A peptic ulcer is a sore in the lining of the bowel in the stomach or the upper part of the small intestine (duodenum) which becomes inflamed when digestive acid and enzymes are produced to digest food. The ulcer causes pain and can be quite debilitating. The ways in which ulcerations form are better understood all the time. This continues to be an important area of research.
It is estimated 8 to 10 million people are infected with H. pylori. The proportion of people with this infection increases considerably with age. About 10-20% of infected adults will develop ulcers. In First Nation communities, approximately 75% of the people are infected. H. pylori infection is considered to be a carcinogen by the World Health Organization (WHO) as it is associated with the development of stomach cancer.
For many years it was thought that stress or certain foods caused ulcers. It is now known that most ulcers are caused by a bacterium called Helicobacter pylori (H. pylori) that infects the stomach and duodenum and results in inflammation, pain and the actual ulcer. The initial infection usually first occurs in childhood, although an ulcer may not develop for many years. The second most common cause of an ulcer can be aspirin or non-steroidal anti-inflammatory drugs (NSAIDs).
Symptoms are not always the same for everyone who has a peptic ulcer. Some of the various symptoms are:
If you are experiencing the symptoms above, you may have an ulcer and should consult with your physician.
Safe and effective tests are available to help your physician diagnose whether or not you have an ulcer. These include:
There are several tests available to determine if you have H. pylori infection.
Acid-suppressing drugs can heal ulcers, however, if H. pylori is still present, the pain and risks associated with ulcers will come back. Therefore, the best treatment must involve getting rid of the infection as well.
An effective vaccine to prevent H. pylori infection in humans is not available. Researchers are actively working on the development of such a vaccine.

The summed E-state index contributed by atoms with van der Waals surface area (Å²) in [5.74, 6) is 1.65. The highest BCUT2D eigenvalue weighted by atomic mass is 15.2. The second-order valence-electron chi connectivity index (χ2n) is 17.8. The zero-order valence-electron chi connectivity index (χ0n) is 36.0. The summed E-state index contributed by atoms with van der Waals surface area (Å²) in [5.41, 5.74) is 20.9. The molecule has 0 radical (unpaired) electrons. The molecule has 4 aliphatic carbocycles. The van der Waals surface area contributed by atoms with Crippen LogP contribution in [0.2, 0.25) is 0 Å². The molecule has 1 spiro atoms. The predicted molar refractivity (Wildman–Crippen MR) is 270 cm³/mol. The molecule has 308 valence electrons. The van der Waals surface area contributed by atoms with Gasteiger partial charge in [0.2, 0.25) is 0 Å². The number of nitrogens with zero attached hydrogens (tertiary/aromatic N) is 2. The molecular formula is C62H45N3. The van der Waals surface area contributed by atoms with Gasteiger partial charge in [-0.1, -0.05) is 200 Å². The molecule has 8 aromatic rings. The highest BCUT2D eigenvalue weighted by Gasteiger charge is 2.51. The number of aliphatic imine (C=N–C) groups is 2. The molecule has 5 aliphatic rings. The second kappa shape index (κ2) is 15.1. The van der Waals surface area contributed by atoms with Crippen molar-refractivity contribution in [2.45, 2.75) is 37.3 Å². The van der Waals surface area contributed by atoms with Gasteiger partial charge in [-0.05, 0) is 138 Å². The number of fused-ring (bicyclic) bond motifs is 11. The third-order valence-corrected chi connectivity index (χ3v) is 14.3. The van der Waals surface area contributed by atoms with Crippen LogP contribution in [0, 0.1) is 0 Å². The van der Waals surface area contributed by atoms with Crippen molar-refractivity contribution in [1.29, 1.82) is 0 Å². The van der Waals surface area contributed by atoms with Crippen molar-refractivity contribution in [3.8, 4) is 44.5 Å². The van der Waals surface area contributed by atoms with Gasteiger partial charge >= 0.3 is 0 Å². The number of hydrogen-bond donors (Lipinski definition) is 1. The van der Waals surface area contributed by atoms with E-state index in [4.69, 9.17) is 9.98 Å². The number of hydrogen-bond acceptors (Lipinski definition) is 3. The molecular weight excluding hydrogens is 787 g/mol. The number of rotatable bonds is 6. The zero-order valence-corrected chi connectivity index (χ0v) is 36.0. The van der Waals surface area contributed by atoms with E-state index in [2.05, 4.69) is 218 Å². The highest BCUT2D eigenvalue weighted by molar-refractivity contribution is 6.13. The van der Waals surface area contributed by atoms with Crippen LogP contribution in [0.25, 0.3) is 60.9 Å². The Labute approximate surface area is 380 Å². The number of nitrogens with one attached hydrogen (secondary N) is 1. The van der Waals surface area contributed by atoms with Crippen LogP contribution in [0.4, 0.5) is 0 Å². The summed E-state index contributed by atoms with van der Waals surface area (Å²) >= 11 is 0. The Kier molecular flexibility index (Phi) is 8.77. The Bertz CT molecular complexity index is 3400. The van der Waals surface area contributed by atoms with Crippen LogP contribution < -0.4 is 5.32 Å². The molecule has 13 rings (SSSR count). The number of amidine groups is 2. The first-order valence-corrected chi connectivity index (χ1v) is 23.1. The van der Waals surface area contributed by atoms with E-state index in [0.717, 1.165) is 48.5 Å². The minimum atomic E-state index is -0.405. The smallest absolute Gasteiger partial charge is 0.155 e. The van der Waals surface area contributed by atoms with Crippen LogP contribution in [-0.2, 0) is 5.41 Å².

In the past, the recommended treatment involved a combination of two antibiotics and an acid-suppressing drug, called a proton-pump inhibitor (PPI), to be taken for ten days. However, over the years, H. pylori infections have become increasingly difficult to treat. As a result, new recommendations for treatment have recently been introduced which involved changes to the strength and length of time medication is to be taken. The new recommendations include the addition of a third antibiotic along with the PPI and that these are to be taken for 14 days. If you have been diagnosed with a peptic ulcer, ask your doctor about the new recommendations.
Can H. pylori infection be prevented?
No one knows for sure how H. pylori spreads, so prevention is difficult. There are currently no human vaccines available to protect against H. pylori infections.
Do ulcers come back?
Taking an ulcer medication can heal the ulcer but if the bacteria are still present, the ulcer will most likely come back. If an ulcer is caused by medication, then stopping the medication can prevent ulcer recurrences. There is a group of patients who may have ulcers unrelated to H. Pylori or drugs and these ulcers may recur spontaneously.
I have heard that H. Pylori can cause cancer. Is this true?
H. pylori infection is considered to be a carcinogen by the World Health Organization as it is associated with the development of stomach cancer. Medications for treating H. pylori are 80 — 90% effective.
What are the complications of ulcers?
There are three main complications that can result from peptic ulcers:
Click on the buttons on the body to the left or click from the list below where you are experiencing discomfort.